Captain Reynaud was shocked. We shouldn’t be.
I was just speaking of contingent futures. Here’s one: Recent surveys, including one just released by Design Chain Associates,
show significant lack of readiness in the tech industry for the EU’s
directives on WEEE — which takes effect one month from today — and
RoHS (which takes effect in July 2006).
Fewer than 20% are actively selecting
compliance schemes, while 5% have selected compliance schemes. The
survey also revealed that 23% percent haven’t even started and 17% are
(The confusion is understandable, notes author Mike Kirschner: Direction on how to comply with WEEE is sparse and confusing in most EU member states.)
But even more concerning:
60% of respondent companies are doing nothing to reduce WEEE costs.
Is this a big deal? Maybe not. EU states may provide extensions and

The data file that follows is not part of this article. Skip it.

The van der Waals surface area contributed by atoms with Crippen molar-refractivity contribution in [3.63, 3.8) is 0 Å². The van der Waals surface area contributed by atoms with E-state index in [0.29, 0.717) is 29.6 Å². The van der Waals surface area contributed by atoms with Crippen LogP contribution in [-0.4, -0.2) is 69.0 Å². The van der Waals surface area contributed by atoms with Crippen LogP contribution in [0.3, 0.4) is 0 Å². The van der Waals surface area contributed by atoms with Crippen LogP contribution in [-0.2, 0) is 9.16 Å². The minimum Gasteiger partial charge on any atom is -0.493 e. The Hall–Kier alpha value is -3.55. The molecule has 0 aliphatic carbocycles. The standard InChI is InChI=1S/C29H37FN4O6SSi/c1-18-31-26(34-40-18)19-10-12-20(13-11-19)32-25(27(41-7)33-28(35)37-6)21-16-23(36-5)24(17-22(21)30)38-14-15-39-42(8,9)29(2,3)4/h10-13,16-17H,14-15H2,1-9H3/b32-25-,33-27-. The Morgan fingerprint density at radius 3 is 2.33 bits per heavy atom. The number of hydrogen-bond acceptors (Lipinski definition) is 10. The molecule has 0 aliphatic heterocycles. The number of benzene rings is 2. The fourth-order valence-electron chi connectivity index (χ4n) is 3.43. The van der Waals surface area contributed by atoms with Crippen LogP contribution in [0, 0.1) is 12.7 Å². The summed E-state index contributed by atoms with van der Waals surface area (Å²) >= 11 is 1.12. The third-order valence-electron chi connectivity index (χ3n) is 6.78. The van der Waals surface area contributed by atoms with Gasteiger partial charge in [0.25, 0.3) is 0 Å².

exemptions. But I wouldn’t want to base my strategy on that possiblity.
Not when about a third of tech industry revenues are earned in the
So I’ve been surprised by the surprise (as I’ve said before). The
directives and the impending deadlines have been known for years. The
political momentum has been evident for decades. The driving science
has been known for centuries. And, for those who’ve missed the signs,
the EU periodically tips its hand with documents like Towards a Thematic Strategy on the Sustainable Use of Natural Resources (released October 2003).
So, homework for everyone: When you find yourself surprised by events,
take a moment and ask yourself whether you’ve been paying attention to
the right things. (And whether you can count on your competitors doing